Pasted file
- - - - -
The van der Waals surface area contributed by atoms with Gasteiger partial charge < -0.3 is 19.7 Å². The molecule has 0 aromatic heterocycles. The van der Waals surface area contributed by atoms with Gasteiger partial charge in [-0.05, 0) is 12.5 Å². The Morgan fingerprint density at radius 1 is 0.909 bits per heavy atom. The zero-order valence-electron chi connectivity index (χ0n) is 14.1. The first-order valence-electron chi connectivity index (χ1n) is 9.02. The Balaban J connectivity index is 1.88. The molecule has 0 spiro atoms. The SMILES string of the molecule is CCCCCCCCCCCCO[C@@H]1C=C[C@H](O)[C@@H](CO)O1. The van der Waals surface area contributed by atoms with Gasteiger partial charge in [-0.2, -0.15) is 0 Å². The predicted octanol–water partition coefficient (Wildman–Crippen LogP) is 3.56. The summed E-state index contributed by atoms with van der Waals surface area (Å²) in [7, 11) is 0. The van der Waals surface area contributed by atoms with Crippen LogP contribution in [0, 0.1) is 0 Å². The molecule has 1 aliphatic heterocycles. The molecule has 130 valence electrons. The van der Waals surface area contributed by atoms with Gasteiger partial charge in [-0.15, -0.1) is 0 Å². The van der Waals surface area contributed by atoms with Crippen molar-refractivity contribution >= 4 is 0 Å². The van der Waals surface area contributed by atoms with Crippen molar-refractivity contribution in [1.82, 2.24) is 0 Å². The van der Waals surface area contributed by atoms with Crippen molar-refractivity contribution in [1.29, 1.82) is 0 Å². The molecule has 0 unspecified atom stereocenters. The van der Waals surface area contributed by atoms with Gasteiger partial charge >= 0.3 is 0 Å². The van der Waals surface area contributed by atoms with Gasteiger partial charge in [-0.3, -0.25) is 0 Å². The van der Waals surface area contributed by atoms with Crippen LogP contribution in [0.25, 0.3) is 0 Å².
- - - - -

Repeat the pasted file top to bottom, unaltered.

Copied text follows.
The van der Waals surface area contributed by atoms with Gasteiger partial charge < -0.3 is 19.7 Å². The molecule has 0 aromatic heterocycles. The van der Waals surface area contributed by atoms with Gasteiger partial charge in [-0.05, 0) is 12.5 Å². The Morgan fingerprint density at radius 1 is 0.909 bits per heavy atom. The zero-order valence-electron chi connectivity index (χ0n) is 14.1. The first-order valence-electron chi connectivity index (χ1n) is 9.02. The Balaban J connectivity index is 1.88. The molecule has 0 spiro atoms. The SMILES string of the molecule is CCCCCCCCCCCCO[C@@H]1C=C[C@H](O)[C@@H](CO)O1. The van der Waals surface area contributed by atoms with Gasteiger partial charge in [-0.2, -0.15) is 0 Å². The predicted octanol–water partition coefficient (Wildman–Crippen LogP) is 3.56. The summed E-state index contributed by atoms with van der Waals surface area (Å²) in [7, 11) is 0. The van der Waals surface area contributed by atoms with Crippen LogP contribution in [0, 0.1) is 0 Å². The molecule has 1 aliphatic heterocycles. The molecule has 130 valence electrons. The van der Waals surface area contributed by atoms with Gasteiger partial charge in [-0.15, -0.1) is 0 Å². The van der Waals surface area contributed by atoms with Crippen molar-refractivity contribution >= 4 is 0 Å². The van der Waals surface area contributed by atoms with Crippen molar-refractivity contribution in [1.82, 2.24) is 0 Å². The van der Waals surface area contributed by atoms with Crippen molar-refractivity contribution in [1.29, 1.82) is 0 Å². The molecule has 0 unspecified atom stereocenters. The van der Waals surface area contributed by atoms with Gasteiger partial charge >= 0.3 is 0 Å². The van der Waals surface area contributed by atoms with Gasteiger partial charge in [-0.3, -0.25) is 0 Å². The van der Waals surface area contributed by atoms with Crippen LogP contribution in [0.25, 0.3) is 0 Å².